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April & May 2008 Fiction Book Suggestions 
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Getting Comfortable


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The Road - Cormac McCarthy

or

No Country for Old Men - Cormac McCarthy, also discussion of the film could help.



Mon Jan 14, 2008 2:55 pm
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The Pope of Literature


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Unfortunately, Bananafish, we've already done "The Road" as a fiction selection. I say "unfortunately" not because the book wasn't worth reading, but because it would have been nice to have had another voice or two in the mix. The book has been getting a lot more attention since when we read it -- the Pulitzer announcement came during our discussion period, too late to draw many more people in. If you're already reading the book, or have already read it, you might want to sift through the archives and try to resurrect the discussion. There are at least three regular contributors whom I am sure would respond to comments about the book.



Mon Jan 14, 2008 4:49 pm
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Oddly Attracted to Books

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I'd like to suggest Clockwork Orange, by Anthony Burgess,

which was mentioned during the chat.


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Mon Jan 14, 2008 7:17 pm
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Banned

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Ophelia, I had read somewhere that Barry Lyndon was an idea that Thackeray more fully realized in Vanity Fair. Ah well, just thought I would throw it out there.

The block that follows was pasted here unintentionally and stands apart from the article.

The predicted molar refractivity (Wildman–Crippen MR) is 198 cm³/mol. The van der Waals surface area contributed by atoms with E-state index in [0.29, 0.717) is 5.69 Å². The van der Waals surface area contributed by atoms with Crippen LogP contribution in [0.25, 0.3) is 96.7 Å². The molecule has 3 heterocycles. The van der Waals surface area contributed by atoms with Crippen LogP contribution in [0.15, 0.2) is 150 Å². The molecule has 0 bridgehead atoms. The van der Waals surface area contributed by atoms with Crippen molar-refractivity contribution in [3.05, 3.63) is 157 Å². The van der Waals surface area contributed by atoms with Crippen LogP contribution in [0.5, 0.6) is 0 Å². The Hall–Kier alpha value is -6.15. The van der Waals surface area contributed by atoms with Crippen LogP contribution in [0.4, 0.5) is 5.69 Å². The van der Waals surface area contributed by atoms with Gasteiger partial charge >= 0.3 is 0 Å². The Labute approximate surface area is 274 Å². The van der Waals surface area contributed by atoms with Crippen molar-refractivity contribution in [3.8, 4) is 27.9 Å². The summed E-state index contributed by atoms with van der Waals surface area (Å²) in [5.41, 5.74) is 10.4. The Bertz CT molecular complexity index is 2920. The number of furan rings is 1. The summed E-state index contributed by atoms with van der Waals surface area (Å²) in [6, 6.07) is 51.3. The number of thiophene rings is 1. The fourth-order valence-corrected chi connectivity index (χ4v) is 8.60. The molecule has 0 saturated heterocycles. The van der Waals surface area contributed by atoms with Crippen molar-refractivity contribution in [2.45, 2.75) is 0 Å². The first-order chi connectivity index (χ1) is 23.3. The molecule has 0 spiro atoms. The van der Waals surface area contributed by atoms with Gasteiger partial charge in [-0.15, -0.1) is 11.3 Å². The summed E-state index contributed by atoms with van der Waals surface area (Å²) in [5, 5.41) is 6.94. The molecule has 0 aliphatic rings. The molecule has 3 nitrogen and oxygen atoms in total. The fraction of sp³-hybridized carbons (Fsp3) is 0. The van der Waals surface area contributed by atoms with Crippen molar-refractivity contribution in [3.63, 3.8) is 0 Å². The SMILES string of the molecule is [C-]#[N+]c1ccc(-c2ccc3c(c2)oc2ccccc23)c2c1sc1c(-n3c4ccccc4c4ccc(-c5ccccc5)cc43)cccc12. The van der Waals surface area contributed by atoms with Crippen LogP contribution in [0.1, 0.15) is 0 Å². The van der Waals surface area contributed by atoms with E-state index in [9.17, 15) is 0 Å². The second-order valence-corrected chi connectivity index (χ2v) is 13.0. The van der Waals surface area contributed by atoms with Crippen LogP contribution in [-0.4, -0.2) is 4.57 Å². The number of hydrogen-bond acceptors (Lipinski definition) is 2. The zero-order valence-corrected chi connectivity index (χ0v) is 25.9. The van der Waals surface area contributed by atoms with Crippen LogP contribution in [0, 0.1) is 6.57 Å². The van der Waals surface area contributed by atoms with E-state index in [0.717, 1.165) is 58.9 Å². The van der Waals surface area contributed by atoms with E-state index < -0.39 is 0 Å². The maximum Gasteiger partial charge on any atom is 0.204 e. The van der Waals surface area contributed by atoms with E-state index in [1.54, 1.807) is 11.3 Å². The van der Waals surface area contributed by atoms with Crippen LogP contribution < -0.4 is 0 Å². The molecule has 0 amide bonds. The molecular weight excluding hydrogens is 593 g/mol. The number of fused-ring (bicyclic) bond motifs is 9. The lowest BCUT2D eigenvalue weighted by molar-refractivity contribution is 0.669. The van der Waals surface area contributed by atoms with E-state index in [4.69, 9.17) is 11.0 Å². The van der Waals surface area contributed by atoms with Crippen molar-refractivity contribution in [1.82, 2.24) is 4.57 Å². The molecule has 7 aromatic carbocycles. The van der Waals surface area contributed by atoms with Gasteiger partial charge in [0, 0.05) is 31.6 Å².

Actually, with some of the discussion on humor in this thread, I'm thinking that No Country for Old Men might be a good book choice. It is definitely violent, but it's also very funny and touching at times. In fact, it's one of only a few books that have made me laugh aloud. I mean, put the book down, full on laughing. And it's quite a fluid read, but with many different thematic elements that would be good for discussion. It might be nice to have some lighter prose, but still with a solid story for exploration, following Heart of Darkness.

I know it seems weird to seriously consider reading another McCarthy book so closely after reading The Road, but The Road wasn't an official discussion, and we only had a few participants in that thread. And I keep recommending No Country for Old Men to an array of readers that I know, because I think it can have wide appeal.

The other thing that might be good to consider is that No Country for Old Men is a current film, and it's just won some Golden Globes and will probably be winning some Oscars. It must be attracting some readers, and maybe we could attract them our way. Anyway, I'd back a reading of No Country for Old Men.

And yes Bananafish, as Mad said, I too will definitely try to reply to anything you want to discuss in The Road. That's a discussion that died out before we had exhausted it.



Tue Jan 15, 2008 12:24 am
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No Country for Old Men sounds like a really good choice.


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Wed Jan 23, 2008 3:15 am
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Post 
Chris OConnor wrote:
No Country for Old Men sounds like a really good choice.


For what it's worth, I also would be interested in a discussion of No Country for Old Men.

George :up:


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Wed Jan 23, 2008 2:08 pm
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I just made a post in my "Concerning Chris O'Connor" thread in the "Introduce Yourself!" forum that I'd appreciate you guys reading. It is a "sticky topic" in the "Introduce Yourself" forum right now.